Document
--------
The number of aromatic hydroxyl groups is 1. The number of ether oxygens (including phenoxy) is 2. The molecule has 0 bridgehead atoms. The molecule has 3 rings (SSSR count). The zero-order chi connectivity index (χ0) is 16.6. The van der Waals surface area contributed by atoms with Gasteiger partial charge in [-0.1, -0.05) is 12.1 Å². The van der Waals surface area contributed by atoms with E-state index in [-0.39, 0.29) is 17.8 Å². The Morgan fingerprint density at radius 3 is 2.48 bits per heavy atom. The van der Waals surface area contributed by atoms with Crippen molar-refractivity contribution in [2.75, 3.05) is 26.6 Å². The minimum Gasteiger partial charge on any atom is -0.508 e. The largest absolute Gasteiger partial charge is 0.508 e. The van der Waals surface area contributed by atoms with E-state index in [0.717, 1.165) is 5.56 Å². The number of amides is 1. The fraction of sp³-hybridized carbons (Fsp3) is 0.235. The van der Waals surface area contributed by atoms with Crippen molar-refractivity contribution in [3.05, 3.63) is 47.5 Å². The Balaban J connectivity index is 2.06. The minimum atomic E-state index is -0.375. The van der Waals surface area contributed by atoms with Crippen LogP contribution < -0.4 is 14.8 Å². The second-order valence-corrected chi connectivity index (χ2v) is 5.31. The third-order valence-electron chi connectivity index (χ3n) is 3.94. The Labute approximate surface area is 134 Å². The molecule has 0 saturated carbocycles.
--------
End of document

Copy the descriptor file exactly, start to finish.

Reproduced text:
The number of aromatic hydroxyl groups is 1. The number of ether oxygens (including phenoxy) is 2. The molecule has 0 bridgehead atoms. The molecule has 3 rings (SSSR count). The zero-order chi connectivity index (χ0) is 16.6. The van der Waals surface area contributed by atoms with Gasteiger partial charge in [-0.1, -0.05) is 12.1 Å². The van der Waals surface area contributed by atoms with E-state index in [-0.39, 0.29) is 17.8 Å². The Morgan fingerprint density at radius 3 is 2.48 bits per heavy atom. The van der Waals surface area contributed by atoms with Crippen molar-refractivity contribution in [2.75, 3.05) is 26.6 Å². The minimum Gasteiger partial charge on any atom is -0.508 e. The largest absolute Gasteiger partial charge is 0.508 e. The van der Waals surface area contributed by atoms with E-state index in [0.717, 1.165) is 5.56 Å². The number of amides is 1. The fraction of sp³-hybridized carbons (Fsp3) is 0.235. The van der Waals surface area contributed by atoms with Crippen molar-refractivity contribution in [3.05, 3.63) is 47.5 Å². The Balaban J connectivity index is 2.06. The minimum atomic E-state index is -0.375. The van der Waals surface area contributed by atoms with Crippen LogP contribution < -0.4 is 14.8 Å². The second-order valence-corrected chi connectivity index (χ2v) is 5.31. The third-order valence-electron chi connectivity index (χ3n) is 3.94. The Labute approximate surface area is 134 Å². The molecule has 0 saturated carbocycles.